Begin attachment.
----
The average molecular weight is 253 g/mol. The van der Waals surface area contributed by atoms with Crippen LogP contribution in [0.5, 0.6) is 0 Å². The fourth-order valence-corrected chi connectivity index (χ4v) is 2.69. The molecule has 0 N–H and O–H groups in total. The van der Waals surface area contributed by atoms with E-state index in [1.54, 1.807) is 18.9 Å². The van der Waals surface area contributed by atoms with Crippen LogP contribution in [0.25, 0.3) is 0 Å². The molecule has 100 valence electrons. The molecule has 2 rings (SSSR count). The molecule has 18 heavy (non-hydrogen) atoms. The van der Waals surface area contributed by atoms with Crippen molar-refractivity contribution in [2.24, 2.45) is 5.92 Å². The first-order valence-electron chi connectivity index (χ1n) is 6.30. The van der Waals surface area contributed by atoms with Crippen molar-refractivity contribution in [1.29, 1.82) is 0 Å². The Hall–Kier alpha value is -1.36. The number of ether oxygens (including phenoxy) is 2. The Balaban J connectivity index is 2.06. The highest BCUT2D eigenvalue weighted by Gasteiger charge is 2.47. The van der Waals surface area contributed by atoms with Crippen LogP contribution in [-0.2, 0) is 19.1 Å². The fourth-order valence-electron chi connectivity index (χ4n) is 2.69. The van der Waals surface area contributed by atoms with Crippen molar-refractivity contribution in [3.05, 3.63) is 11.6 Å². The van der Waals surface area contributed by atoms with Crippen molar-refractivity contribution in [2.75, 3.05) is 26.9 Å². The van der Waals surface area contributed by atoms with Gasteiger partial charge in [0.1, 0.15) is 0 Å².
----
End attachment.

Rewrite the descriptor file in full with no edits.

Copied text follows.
The average molecular weight is 253 g/mol. The van der Waals surface area contributed by atoms with Crippen LogP contribution in [0.5, 0.6) is 0 Å². The fourth-order valence-corrected chi connectivity index (χ4v) is 2.69. The molecule has 0 N–H and O–H groups in total. The van der Waals surface area contributed by atoms with E-state index in [1.54, 1.807) is 18.9 Å². The van der Waals surface area contributed by atoms with Crippen LogP contribution in [0.25, 0.3) is 0 Å². The molecule has 100 valence electrons. The molecule has 2 rings (SSSR count). The molecule has 18 heavy (non-hydrogen) atoms. The van der Waals surface area contributed by atoms with Crippen molar-refractivity contribution in [2.24, 2.45) is 5.92 Å². The first-order valence-electron chi connectivity index (χ1n) is 6.30. The van der Waals surface area contributed by atoms with Crippen molar-refractivity contribution in [1.29, 1.82) is 0 Å². The Hall–Kier alpha value is -1.36. The number of ether oxygens (including phenoxy) is 2. The Balaban J connectivity index is 2.06. The highest BCUT2D eigenvalue weighted by Gasteiger charge is 2.47. The van der Waals surface area contributed by atoms with Crippen LogP contribution in [-0.2, 0) is 19.1 Å². The fourth-order valence-electron chi connectivity index (χ4n) is 2.69. The van der Waals surface area contributed by atoms with Crippen molar-refractivity contribution in [3.05, 3.63) is 11.6 Å². The van der Waals surface area contributed by atoms with Crippen molar-refractivity contribution in [2.75, 3.05) is 26.9 Å². The van der Waals surface area contributed by atoms with Gasteiger partial charge in [0.1, 0.15) is 0 Å².